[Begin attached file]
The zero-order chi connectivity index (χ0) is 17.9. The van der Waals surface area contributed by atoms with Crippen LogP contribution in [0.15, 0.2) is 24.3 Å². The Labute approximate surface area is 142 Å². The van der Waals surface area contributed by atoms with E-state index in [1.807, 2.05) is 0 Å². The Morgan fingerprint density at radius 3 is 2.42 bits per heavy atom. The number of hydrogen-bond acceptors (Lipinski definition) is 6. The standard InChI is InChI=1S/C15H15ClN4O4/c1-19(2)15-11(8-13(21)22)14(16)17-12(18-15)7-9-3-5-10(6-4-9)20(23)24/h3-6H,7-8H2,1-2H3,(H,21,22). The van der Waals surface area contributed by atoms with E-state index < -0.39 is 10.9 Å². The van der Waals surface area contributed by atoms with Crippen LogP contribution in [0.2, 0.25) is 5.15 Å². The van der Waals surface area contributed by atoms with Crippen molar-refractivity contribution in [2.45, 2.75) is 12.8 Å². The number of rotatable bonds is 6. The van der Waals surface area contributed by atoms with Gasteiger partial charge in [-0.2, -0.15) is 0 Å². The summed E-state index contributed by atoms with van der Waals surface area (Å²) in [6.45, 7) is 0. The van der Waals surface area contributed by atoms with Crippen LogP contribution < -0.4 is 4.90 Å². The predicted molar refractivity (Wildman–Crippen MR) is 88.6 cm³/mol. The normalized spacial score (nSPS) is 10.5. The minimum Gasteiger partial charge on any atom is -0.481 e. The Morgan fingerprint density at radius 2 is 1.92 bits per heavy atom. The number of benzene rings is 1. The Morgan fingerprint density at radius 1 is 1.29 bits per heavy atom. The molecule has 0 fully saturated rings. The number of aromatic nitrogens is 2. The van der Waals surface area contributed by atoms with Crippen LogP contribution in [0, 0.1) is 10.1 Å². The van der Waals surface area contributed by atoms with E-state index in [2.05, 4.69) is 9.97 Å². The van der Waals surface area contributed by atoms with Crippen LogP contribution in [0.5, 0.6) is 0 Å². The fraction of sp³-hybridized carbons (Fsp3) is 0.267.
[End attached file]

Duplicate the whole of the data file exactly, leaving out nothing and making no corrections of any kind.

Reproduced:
The zero-order chi connectivity index (χ0) is 17.9. The van der Waals surface area contributed by atoms with Crippen LogP contribution in [0.15, 0.2) is 24.3 Å². The Labute approximate surface area is 142 Å². The van der Waals surface area contributed by atoms with E-state index in [1.807, 2.05) is 0 Å². The Morgan fingerprint density at radius 3 is 2.42 bits per heavy atom. The number of hydrogen-bond acceptors (Lipinski definition) is 6. The standard InChI is InChI=1S/C15H15ClN4O4/c1-19(2)15-11(8-13(21)22)14(16)17-12(18-15)7-9-3-5-10(6-4-9)20(23)24/h3-6H,7-8H2,1-2H3,(H,21,22). The van der Waals surface area contributed by atoms with E-state index < -0.39 is 10.9 Å². The van der Waals surface area contributed by atoms with Crippen LogP contribution in [0.2, 0.25) is 5.15 Å². The van der Waals surface area contributed by atoms with Crippen molar-refractivity contribution in [2.45, 2.75) is 12.8 Å². The number of rotatable bonds is 6. The van der Waals surface area contributed by atoms with Gasteiger partial charge in [-0.2, -0.15) is 0 Å². The summed E-state index contributed by atoms with van der Waals surface area (Å²) in [6.45, 7) is 0. The van der Waals surface area contributed by atoms with Crippen LogP contribution < -0.4 is 4.90 Å². The predicted molar refractivity (Wildman–Crippen MR) is 88.6 cm³/mol. The normalized spacial score (nSPS) is 10.5. The minimum Gasteiger partial charge on any atom is -0.481 e. The Morgan fingerprint density at radius 2 is 1.92 bits per heavy atom. The number of benzene rings is 1. The Morgan fingerprint density at radius 1 is 1.29 bits per heavy atom. The molecule has 0 fully saturated rings. The number of aromatic nitrogens is 2. The van der Waals surface area contributed by atoms with Crippen LogP contribution in [0, 0.1) is 10.1 Å². The van der Waals surface area contributed by atoms with E-state index in [2.05, 4.69) is 9.97 Å². The van der Waals surface area contributed by atoms with Crippen LogP contribution in [0.5, 0.6) is 0 Å². The fraction of sp³-hybridized carbons (Fsp3) is 0.267.